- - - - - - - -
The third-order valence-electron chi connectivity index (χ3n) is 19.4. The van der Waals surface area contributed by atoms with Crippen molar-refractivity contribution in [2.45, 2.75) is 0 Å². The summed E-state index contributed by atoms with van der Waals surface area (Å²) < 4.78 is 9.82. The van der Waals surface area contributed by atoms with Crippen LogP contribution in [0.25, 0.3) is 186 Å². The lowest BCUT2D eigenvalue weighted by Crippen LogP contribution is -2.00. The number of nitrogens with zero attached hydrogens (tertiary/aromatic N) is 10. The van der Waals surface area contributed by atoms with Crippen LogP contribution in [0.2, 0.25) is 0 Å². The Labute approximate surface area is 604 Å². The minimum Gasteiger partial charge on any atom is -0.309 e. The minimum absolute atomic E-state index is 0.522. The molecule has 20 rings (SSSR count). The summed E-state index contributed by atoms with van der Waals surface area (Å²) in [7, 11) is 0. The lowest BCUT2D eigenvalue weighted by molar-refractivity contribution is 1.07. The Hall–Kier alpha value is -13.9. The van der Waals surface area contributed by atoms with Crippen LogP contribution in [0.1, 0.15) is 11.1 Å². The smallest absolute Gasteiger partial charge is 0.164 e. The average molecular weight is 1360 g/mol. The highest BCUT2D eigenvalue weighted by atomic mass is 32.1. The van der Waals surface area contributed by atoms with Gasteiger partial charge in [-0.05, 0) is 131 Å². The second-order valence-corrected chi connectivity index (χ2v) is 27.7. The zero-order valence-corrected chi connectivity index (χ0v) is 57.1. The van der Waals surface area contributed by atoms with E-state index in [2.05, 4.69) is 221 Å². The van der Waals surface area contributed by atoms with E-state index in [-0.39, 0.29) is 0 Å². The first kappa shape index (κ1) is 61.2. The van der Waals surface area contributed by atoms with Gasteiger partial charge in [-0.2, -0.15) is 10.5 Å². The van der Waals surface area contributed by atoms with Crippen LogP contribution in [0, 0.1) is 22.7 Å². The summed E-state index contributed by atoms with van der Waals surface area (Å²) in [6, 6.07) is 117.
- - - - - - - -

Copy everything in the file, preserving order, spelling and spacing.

The third-order valence-electron chi connectivity index (χ3n) is 19.4. The van der Waals surface area contributed by atoms with Crippen molar-refractivity contribution in [2.45, 2.75) is 0 Å². The summed E-state index contributed by atoms with van der Waals surface area (Å²) < 4.78 is 9.82. The van der Waals surface area contributed by atoms with Crippen LogP contribution in [0.25, 0.3) is 186 Å². The lowest BCUT2D eigenvalue weighted by Crippen LogP contribution is -2.00. The number of nitrogens with zero attached hydrogens (tertiary/aromatic N) is 10. The van der Waals surface area contributed by atoms with Crippen LogP contribution in [0.2, 0.25) is 0 Å². The Labute approximate surface area is 604 Å². The minimum Gasteiger partial charge on any atom is -0.309 e. The minimum absolute atomic E-state index is 0.522. The molecule has 20 rings (SSSR count). The summed E-state index contributed by atoms with van der Waals surface area (Å²) in [7, 11) is 0. The lowest BCUT2D eigenvalue weighted by molar-refractivity contribution is 1.07. The Hall–Kier alpha value is -13.9. The van der Waals surface area contributed by atoms with Crippen LogP contribution in [0.1, 0.15) is 11.1 Å². The smallest absolute Gasteiger partial charge is 0.164 e. The average molecular weight is 1360 g/mol. The highest BCUT2D eigenvalue weighted by atomic mass is 32.1. The van der Waals surface area contributed by atoms with Gasteiger partial charge in [-0.05, 0) is 131 Å². The second-order valence-corrected chi connectivity index (χ2v) is 27.7. The zero-order valence-corrected chi connectivity index (χ0v) is 57.1. The van der Waals surface area contributed by atoms with E-state index in [2.05, 4.69) is 221 Å². The van der Waals surface area contributed by atoms with E-state index in [-0.39, 0.29) is 0 Å². The first kappa shape index (κ1) is 61.2. The van der Waals surface area contributed by atoms with Gasteiger partial charge in [-0.2, -0.15) is 10.5 Å². The van der Waals surface area contributed by atoms with Crippen LogP contribution in [0, 0.1) is 22.7 Å². The summed E-state index contributed by atoms with van der Waals surface area (Å²) in [6, 6.07) is 117.